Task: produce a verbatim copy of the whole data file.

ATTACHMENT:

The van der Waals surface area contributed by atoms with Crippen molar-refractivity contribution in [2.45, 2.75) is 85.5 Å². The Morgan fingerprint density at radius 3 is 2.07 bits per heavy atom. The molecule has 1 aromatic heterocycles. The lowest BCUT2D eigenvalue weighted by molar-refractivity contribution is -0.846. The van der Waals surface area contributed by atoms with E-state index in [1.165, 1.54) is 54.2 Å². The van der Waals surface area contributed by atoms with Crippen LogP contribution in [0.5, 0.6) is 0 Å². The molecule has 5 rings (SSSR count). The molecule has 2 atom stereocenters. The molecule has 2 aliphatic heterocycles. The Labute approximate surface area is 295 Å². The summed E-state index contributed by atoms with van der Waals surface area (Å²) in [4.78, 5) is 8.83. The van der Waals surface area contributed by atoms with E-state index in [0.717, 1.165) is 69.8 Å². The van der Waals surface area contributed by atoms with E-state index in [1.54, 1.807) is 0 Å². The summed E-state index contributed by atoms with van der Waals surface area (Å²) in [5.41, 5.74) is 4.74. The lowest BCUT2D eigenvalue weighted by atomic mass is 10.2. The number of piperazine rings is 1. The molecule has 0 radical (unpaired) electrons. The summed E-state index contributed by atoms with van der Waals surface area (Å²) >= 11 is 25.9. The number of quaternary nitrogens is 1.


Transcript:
The van der Waals surface area contributed by atoms with Crippen molar-refractivity contribution in [2.45, 2.75) is 85.5 Å². The Morgan fingerprint density at radius 3 is 2.07 bits per heavy atom. The molecule has 1 aromatic heterocycles. The lowest BCUT2D eigenvalue weighted by molar-refractivity contribution is -0.846. The van der Waals surface area contributed by atoms with E-state index in [1.165, 1.54) is 54.2 Å². The van der Waals surface area contributed by atoms with Crippen LogP contribution in [0.5, 0.6) is 0 Å². The molecule has 5 rings (SSSR count). The molecule has 2 atom stereocenters. The molecule has 2 aliphatic heterocycles. The Labute approximate surface area is 295 Å². The summed E-state index contributed by atoms with van der Waals surface area (Å²) in [4.78, 5) is 8.83. The van der Waals surface area contributed by atoms with E-state index in [0.717, 1.165) is 69.8 Å². The van der Waals surface area contributed by atoms with E-state index in [1.54, 1.807) is 0 Å². The summed E-state index contributed by atoms with van der Waals surface area (Å²) in [5.41, 5.74) is 4.74. The lowest BCUT2D eigenvalue weighted by atomic mass is 10.2. The number of piperazine rings is 1. The molecule has 0 radical (unpaired) electrons. The summed E-state index contributed by atoms with van der Waals surface area (Å²) >= 11 is 25.9. The number of quaternary nitrogens is 1.